How much is too much? Systematic review of cumulative doses from radiological imaging and the risk of cancer in children and young adults

Loredana G Marcu, Minh Chau, Eva Bezak

Research output: Contribution to journalReview articlepeer-review

8 Citations (Scopus)

Abstract

BACKGROUND: While medical imaging plays a key role in diagnostic and treatment guidance, evidence shows that the number of investigations using ionizing radiation has greatly increased over the last decades, which could be a concern among paediatric patients. Repeated imaging, as required for certain congenital conditions is of particular interest in regard to cumulative dose and the associated risk of cancer. In this context, the aim of the current work is to systematically collate and evaluate the findings reported in the literature over the last 10 years, based on the imaged anatomical area, in order to identify trends, consensus and/or discrepancies in reported risks.

METHODS AND FINDINGS: Two databases (MEDLINE, and Scopus) were systematically searched for literature published between 2010 until July 2020. Randomized clinical trials (RCTs), controlled clinical trials (CCTs), prospective and retrospective cohort studies, and case series (with ≥10 cases) were sought. Forty-five studies met eligibility criteria for inclusion in the review, with all studies achieving good-to-high-quality ratings based on the Critical Appraisal Skills Programme (CASP) assessment. The eligible articles were divided into different groups, according to the irradiated anatomy, considering that anatomy-specific assessment has important implications for future study designs, by accounting for the physiological and radiobiological particularities of a specific organ or tissue.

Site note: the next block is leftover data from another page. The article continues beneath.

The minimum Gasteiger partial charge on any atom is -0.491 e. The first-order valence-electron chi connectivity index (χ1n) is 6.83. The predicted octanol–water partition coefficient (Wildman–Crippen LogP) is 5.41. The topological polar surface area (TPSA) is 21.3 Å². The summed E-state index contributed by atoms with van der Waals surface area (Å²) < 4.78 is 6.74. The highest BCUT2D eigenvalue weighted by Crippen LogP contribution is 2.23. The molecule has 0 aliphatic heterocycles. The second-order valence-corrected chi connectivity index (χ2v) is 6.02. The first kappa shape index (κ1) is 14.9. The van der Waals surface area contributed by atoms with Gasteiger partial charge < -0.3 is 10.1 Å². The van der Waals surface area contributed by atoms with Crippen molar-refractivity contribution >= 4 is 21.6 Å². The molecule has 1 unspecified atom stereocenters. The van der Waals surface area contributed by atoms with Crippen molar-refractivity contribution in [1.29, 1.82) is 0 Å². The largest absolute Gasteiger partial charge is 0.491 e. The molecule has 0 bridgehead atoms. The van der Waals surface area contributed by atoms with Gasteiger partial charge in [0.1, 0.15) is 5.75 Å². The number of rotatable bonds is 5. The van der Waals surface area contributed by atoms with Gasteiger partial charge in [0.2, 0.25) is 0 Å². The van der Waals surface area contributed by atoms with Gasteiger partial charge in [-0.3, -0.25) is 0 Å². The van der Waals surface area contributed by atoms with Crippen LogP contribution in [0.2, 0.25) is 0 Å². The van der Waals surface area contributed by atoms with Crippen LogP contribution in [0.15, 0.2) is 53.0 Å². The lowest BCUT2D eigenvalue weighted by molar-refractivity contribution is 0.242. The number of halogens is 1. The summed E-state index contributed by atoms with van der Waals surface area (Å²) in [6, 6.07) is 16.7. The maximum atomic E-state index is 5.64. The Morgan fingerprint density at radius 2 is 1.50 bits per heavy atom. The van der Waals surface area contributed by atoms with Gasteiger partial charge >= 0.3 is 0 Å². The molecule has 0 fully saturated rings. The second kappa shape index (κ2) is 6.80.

CONCLUSIONS: Although majority of the reports present certain limitations concerning the study design or data analysis, there is a general agreement regarding paediatric exposure that require a number of key measures to reduce long-term effects, such as: dose reduction by employing non-ionizing imaging modalities, whenever possible, or plain radiographs; use of CT imaging selectively rather than routinely; use of dedicated scan protocols for each imaging modality and device; recording of specific exposure parameters for each patient during the procedure for more accurate dose calculations; creation of dose registries for paediatric exposure; cumulative dose monitoring for long-term risk analysis; and comparative dose-risk analysis among various imaging modalities for different conditions in order to evaluate the most optimal choice for each situation.

Original languageEnglish
Article number103292
Pages (from-to)1-13
Number of pages13
JournalCritical Reviews in Oncology/Hematology
Volume160
DOIs
Publication statusPublished - Apr 2021
Externally publishedYes

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